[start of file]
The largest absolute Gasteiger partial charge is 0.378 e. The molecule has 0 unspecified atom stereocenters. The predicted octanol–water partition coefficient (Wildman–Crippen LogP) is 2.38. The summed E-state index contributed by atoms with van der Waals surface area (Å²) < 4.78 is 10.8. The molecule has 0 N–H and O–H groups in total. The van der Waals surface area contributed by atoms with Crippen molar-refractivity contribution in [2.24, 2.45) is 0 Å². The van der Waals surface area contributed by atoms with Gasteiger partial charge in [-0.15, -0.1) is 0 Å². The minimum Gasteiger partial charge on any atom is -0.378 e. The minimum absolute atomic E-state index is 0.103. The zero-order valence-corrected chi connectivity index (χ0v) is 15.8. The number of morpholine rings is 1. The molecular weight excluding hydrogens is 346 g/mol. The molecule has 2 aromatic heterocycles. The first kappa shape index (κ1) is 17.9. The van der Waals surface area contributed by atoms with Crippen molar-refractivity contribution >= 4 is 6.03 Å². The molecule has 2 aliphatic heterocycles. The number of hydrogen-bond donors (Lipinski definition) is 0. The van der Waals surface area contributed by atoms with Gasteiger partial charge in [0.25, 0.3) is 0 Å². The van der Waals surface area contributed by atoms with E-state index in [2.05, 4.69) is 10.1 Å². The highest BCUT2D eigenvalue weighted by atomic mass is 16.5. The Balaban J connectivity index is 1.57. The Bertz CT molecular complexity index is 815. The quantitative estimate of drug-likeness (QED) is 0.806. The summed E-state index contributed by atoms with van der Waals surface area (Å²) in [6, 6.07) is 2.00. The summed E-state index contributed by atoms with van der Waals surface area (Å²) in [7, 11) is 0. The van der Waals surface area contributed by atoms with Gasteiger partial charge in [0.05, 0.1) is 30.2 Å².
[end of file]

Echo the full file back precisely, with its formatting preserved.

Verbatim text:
The largest absolute Gasteiger partial charge is 0.378 e. The molecule has 0 unspecified atom stereocenters. The predicted octanol–water partition coefficient (Wildman–Crippen LogP) is 2.38. The summed E-state index contributed by atoms with van der Waals surface area (Å²) < 4.78 is 10.8. The molecule has 0 N–H and O–H groups in total. The van der Waals surface area contributed by atoms with Crippen molar-refractivity contribution in [2.24, 2.45) is 0 Å². The van der Waals surface area contributed by atoms with Gasteiger partial charge in [-0.15, -0.1) is 0 Å². The minimum Gasteiger partial charge on any atom is -0.378 e. The minimum absolute atomic E-state index is 0.103. The zero-order valence-corrected chi connectivity index (χ0v) is 15.8. The number of morpholine rings is 1. The molecular weight excluding hydrogens is 346 g/mol. The molecule has 2 aromatic heterocycles. The first kappa shape index (κ1) is 17.9. The van der Waals surface area contributed by atoms with Crippen molar-refractivity contribution >= 4 is 6.03 Å². The molecule has 2 aliphatic heterocycles. The number of hydrogen-bond donors (Lipinski definition) is 0. The van der Waals surface area contributed by atoms with Gasteiger partial charge in [0.25, 0.3) is 0 Å². The van der Waals surface area contributed by atoms with E-state index in [2.05, 4.69) is 10.1 Å². The highest BCUT2D eigenvalue weighted by atomic mass is 16.5. The Balaban J connectivity index is 1.57. The Bertz CT molecular complexity index is 815. The quantitative estimate of drug-likeness (QED) is 0.806. The summed E-state index contributed by atoms with van der Waals surface area (Å²) in [6, 6.07) is 2.00. The summed E-state index contributed by atoms with van der Waals surface area (Å²) in [7, 11) is 0. The van der Waals surface area contributed by atoms with Gasteiger partial charge in [0.05, 0.1) is 30.2 Å².